November 18, 2011

Deck the Halls

‘Tis the season to gather the greenery and add the sparkle – and there is no shortage of choice when it comes to dressing your home in festive finery.


It’s beginning to look a lot like Christmas all around the Lower Mainland, with store windows resplendent with toy-laden sleighs, Santas and reindeer, magnificent light displays, welcoming wreaths and garlands wrapped in ribbons and holly. Scents and textures: pinecones, juniper, fir, mistletoe, jingle bells, golden orbs.

Harrods, Liberty London and The Bay on Queen Street in Toronto donned their festive finery more than a month ago. So no matter whether you’re a glitter and feathers or burlap and sisal type, traditional, gothic, art deco, ornate or modern, the countdown to the holiday season has begun and it’s time to start thinking about decking the halls.

We asked for help in making the holiday unforgettable from those who excel at these things, including designers, storeowners and those who just love the season. Suggestions ranged from looking back to Christmases past, gathering treasures – whether handmade ornaments or vintage memorabilia tucked away in the attic.

Liberty – the Canadian version – succeeds through a perfect balance of warmth and glamour; this year’s colour palette combines silver sage and baby blue with silver and gold sparkle. Legendary and bold, even a bit cheeky, Liberty’s must-haves for the season include a few classics, according to Yaletown store managers Dayna Faulkner and Shawn Maslechko.

“For a sophisticated and charming table setting we suggest our feather wreath with its tips sprayed a powdered grey, paired with our Tinsel Tree. And we’re really excited about the battery powered and electric faux-pillar candles. They’re the perfect no mess, no hassle way to bring a warm glow safely to your space.

“Greenery brings a breath of Christmas to a room, but we forgo traditional holly and cedar, instead bringing in real boxwood wreaths in square and round. A hint: A quick spray with hairspray will keep the boxwood wreaths fresh longer.”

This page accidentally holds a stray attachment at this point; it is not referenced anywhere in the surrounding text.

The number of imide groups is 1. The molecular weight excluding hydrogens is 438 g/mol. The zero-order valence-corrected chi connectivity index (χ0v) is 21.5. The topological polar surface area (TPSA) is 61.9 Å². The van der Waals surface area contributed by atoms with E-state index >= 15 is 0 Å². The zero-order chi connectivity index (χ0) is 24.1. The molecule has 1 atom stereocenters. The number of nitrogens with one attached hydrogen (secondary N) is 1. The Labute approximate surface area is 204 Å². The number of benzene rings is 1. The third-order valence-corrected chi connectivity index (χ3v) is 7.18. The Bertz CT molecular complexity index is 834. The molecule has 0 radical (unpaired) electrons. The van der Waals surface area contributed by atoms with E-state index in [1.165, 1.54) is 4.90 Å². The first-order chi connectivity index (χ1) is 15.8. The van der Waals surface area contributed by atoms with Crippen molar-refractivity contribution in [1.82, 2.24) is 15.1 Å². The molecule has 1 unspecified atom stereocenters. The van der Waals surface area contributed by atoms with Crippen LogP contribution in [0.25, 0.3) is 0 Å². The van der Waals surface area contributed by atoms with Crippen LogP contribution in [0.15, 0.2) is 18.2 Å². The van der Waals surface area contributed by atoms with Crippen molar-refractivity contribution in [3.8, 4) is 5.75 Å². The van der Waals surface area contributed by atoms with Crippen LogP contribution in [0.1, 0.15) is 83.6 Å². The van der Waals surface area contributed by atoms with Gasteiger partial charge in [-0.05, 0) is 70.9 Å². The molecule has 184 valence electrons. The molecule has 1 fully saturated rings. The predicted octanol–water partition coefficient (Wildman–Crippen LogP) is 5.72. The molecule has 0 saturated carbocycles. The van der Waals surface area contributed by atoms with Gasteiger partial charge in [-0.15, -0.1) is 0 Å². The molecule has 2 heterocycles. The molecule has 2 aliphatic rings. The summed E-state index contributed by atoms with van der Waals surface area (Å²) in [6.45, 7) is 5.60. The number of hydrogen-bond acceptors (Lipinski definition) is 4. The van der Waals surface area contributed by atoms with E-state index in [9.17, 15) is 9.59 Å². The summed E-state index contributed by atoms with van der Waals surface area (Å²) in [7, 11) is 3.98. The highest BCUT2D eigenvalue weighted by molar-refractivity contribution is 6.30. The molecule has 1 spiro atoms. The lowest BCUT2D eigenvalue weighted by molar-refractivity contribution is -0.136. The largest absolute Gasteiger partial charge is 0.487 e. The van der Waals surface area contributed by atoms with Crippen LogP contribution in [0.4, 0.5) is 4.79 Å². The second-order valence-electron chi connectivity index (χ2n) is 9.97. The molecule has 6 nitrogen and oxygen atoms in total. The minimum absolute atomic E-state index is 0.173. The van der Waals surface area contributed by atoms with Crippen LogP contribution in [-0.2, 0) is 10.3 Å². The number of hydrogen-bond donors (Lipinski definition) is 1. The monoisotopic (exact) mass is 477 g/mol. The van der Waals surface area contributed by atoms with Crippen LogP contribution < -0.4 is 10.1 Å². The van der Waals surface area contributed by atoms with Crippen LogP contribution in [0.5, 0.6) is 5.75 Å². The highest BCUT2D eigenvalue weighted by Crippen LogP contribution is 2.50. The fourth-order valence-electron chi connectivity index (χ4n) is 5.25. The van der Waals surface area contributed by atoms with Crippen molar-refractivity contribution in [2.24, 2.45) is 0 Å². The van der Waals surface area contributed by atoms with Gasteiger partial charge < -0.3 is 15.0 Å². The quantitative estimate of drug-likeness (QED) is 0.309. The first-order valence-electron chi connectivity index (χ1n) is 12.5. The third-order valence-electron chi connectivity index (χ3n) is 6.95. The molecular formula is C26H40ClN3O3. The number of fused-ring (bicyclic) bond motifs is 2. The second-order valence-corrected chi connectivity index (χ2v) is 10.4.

Keeping things merry and bright, interior designer Rebecca Lapres uses words such as welcoming and cosy when discussing holiday décor. “It’s all about everybody going home again, inviting people in. I love a crackling fire and I’m really old-school with Charlie Brown colours – red, green and white.

“I love the idea of gathering materials, for example we have a grapevine in the back yard so I take the vines and weave them together, twisting them into a circular shape, then I poke in red berries, white snowberries, yellow cedar and other conifers. I go on a scavenging adventure around the University Endowment Lands and Van Dusen.”

Centrepieces, as well, can be assembled from simple materials such as flat, weathered driftwood, she says. “I simply inset different sizes of columnar candles as well as holly berries and branches from back lanes. At the front door I place branches with lichen – earthy things – and last year we clipped little red cardinals onto them.”

Other favourite things: golden-coloured beeswax candles, a real tree (“you can’t beat the smell of it”), a pretty footed bowl with such tempting things to eat as shortbread cookies with sprinkles.  “I’m not a proponent of trendy decorations,” Lapres says. “The best stuff is things people have made and have given you.”

Pottery Barn’s Kendra Stewart pinpoints emerging trends for the season as “anything that sparkles, and mixing contrasting elements such as earthy wood and metallic accents together. Picture a lot of layering – big wooden pillar candles with fabulous mercury glass.”

Colours evolve from year to year and this Yuletide season the store’s colour palette features classic white with metallic accents. “Mix in mercury glass accents such as the Lit Mercury Globes to add a warm shine to a holiday mantel, or fashion a whimsical tablescape by tucking metal reindeer between natural fir garlands and paperwhite flowers in shiny cachepots,” Stewart advises.

Decorative pillows and cosy colourful throws draped over chair arms add a festive yet comfortable vibe, she says. “I believe that creating a beautiful atmosphere is half of holiday decorating, so set the tone with a fun and festive holiday playlist, and be generous with candles in different shapes and sizes to create a warm and inviting holiday glow. And if you are ever in doubt, champagne in beautiful glassware creates an instant festive feeling.”

Parliament Interiors in Gastown is known for its fresh, edgy look, starting with a grey and/or white base with pops of bright colours, predominantly blues accented with warm yellows. Owner Colette Soros describes the store’s 2011 Christmas look as “shades of blue (sapphire, teal, turquoise and navy), mixed with white and grey. Really cool tones.”

A bestseller this year, she predicts, will be Parliament’s delightful, hand-painted dog ornaments, made of glass, including border collies, Labradors, dachshunds and Westies. “We’re confident they will be a big hit with all the dog owners in the city.”

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